Securities and Exchange Commission: Additional Actions Needed to Ensure Planned Improvements Address Limitations in Enforcement Division Operations

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A letter report issued by the Government Accountability Office with an abstract that begins "The Securities and Exchange Commission's (SEC) ability to conduct investigations and bring enforcement actions for violations of securities laws is critical to its mission to protect investors and maintain fair and orderly markets. SEC's Division of Enforcement (Enforcement) is charged with investigating securities law violations; recommending civil enforcement actions when appropriate, either in a federal court or before an administrative law judge; and negotiating settlements on behalf of the Commission. The types of sanctions that Enforcement can seek on behalf of the Commission include monetary penalties ... continued below

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United States. Government Accountability Office. August 15, 2007.

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Description

A letter report issued by the Government Accountability Office with an abstract that begins "The Securities and Exchange Commission's (SEC) ability to conduct investigations and bring enforcement actions for violations of securities laws is critical to its mission to protect investors and maintain fair and orderly markets. SEC's Division of Enforcement (Enforcement) is charged with investigating securities law violations; recommending civil enforcement actions when appropriate, either in a federal court or before an administrative law judge; and negotiating settlements on behalf of the Commission. The types of sanctions that Enforcement can seek on behalf of the Commission include monetary penalties or fines and disgorgements of the profits that individuals or companies may derive by having committed securities violations. While SEC has only civil authority, it also works with various law enforcement agencies, including the United States Department of Justice (Justice), to bring criminal cases when appropriate. In addition, Enforcement is responsible for overseeing the Fair Fund program, which seeks to compensate investors who suffer losses resulting from fraud or other securities violations by individuals and companies. Under the Fair Fund program, SEC can combine the proceeds of monetary penalties and disgorgements into a single fund and then distribute the proceeds to harmed investors. In recent years, Enforcement has initiated high-profile actions that resulted in record civil fines against companies and senior officers and in some cases contributed to criminal convictions. However, the capacity of SEC in general and Enforcement in particular to appropriately plan and effectively manage their activities and fulfill their critical law enforcement and investor protection responsibilities on an ongoing basis has been criticized in the past. Although SEC received a substantial increase in its appropriations as a result of the Sarbanes-Oxley Act of 2002, questions have been raised in Congress and elsewhere on the extent to which the agency is using these resources to better fulfill its mission. Moreover, we have reported that aspects of Enforcement's information systems and management procedures could limit the efficiency and effectiveness of its operations. For example, we found in 2004 that Enforcement faced challenges in developing the advanced information technology necessary to facilitate the investigative process. In addition, we reported in 2005 that the distribution of funds to harmed investors under the Fair Fund program was limited and that Enforcement had not developed adequate systems and data to fulfill its oversight responsibilities. Because of congressional interest in ensuring that SEC effectively manages its resources and helps ensure compliance with securities laws and regulations, Congress requested that we review key Enforcement management processes and systems and follow up on our previous work where appropriate. Accordingly, this report evaluates Enforcement's (1) internal processes and information systems for planning, tracking, and closing investigations and planned changes to these processes and systems; (2) implementation of SEC's Fair Fund program responsibilities; and (3) efforts to coordinate investigative activities with other SEC divisions and federal and state law enforcement agencies."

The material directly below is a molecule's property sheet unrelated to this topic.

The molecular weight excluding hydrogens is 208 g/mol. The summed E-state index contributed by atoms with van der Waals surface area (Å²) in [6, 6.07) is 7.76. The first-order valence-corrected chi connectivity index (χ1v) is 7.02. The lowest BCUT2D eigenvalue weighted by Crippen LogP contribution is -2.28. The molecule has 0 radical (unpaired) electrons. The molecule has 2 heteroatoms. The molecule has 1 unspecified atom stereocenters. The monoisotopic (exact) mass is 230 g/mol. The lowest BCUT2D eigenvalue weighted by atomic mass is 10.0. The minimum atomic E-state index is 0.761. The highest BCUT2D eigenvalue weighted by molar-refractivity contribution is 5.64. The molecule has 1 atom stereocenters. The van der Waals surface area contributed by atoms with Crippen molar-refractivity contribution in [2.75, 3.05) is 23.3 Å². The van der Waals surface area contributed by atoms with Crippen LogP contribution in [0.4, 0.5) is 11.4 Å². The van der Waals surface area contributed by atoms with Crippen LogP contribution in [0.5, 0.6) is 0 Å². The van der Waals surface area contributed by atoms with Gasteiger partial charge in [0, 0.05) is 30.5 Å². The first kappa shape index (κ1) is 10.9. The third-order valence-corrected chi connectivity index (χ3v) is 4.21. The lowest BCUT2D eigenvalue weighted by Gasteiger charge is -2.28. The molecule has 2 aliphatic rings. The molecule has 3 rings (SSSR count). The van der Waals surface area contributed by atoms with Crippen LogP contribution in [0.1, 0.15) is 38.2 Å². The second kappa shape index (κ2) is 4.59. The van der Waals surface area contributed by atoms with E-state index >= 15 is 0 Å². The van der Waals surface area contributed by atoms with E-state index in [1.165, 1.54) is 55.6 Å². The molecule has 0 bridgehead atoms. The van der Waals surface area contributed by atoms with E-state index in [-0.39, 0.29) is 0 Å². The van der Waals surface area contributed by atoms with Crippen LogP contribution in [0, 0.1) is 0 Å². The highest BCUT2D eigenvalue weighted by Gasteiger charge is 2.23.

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Government Accountability Office Reports

The U.S. Government Accountability Office (GAO) is an independent, nonpartisan agency that works for the U.S. Congress investigating how the federal government spends taxpayers' money. Its goal is to increase accountability and improve the performance of the federal government. The Government Accountability Office Reports Collection consists of over 13,000 documents on a variety of topics ranging from fiscal issues to international affairs.

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  • August 15, 2007

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  • June 12, 2014, 7:50 p.m.

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United States. Government Accountability Office. Securities and Exchange Commission: Additional Actions Needed to Ensure Planned Improvements Address Limitations in Enforcement Division Operations, report, August 15, 2007; Washington D.C.. (digital.library.unt.edu/ark:/67531/metadc301844/: accessed October 20, 2018), University of North Texas Libraries, Digital Library, digital.library.unt.edu; crediting UNT Libraries Government Documents Department.